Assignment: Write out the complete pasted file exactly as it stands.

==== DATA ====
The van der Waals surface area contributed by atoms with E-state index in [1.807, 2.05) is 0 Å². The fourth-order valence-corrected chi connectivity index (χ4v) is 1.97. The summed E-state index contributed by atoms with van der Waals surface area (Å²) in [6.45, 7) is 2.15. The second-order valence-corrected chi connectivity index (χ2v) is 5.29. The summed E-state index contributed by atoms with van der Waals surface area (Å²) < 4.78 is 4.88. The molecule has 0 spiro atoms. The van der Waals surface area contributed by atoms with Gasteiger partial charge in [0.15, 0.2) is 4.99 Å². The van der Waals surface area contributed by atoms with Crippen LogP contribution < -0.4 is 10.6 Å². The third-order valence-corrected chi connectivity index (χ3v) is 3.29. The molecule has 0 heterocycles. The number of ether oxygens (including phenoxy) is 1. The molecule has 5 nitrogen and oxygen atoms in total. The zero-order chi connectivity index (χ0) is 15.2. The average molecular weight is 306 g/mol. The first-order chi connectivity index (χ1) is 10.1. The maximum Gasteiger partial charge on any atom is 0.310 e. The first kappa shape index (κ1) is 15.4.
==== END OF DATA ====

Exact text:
The van der Waals surface area contributed by atoms with E-state index in [1.807, 2.05) is 0 Å². The fourth-order valence-corrected chi connectivity index (χ4v) is 1.97. The summed E-state index contributed by atoms with van der Waals surface area (Å²) in [6.45, 7) is 2.15. The second-order valence-corrected chi connectivity index (χ2v) is 5.29. The summed E-state index contributed by atoms with van der Waals surface area (Å²) < 4.78 is 4.88. The molecule has 0 spiro atoms. The van der Waals surface area contributed by atoms with Gasteiger partial charge in [0.15, 0.2) is 4.99 Å². The van der Waals surface area contributed by atoms with Crippen LogP contribution < -0.4 is 10.6 Å². The third-order valence-corrected chi connectivity index (χ3v) is 3.29. The molecule has 0 heterocycles. The number of ether oxygens (including phenoxy) is 1. The molecule has 5 nitrogen and oxygen atoms in total. The zero-order chi connectivity index (χ0) is 15.2. The average molecular weight is 306 g/mol. The first-order chi connectivity index (χ1) is 10.1. The maximum Gasteiger partial charge on any atom is 0.310 e. The first kappa shape index (κ1) is 15.4.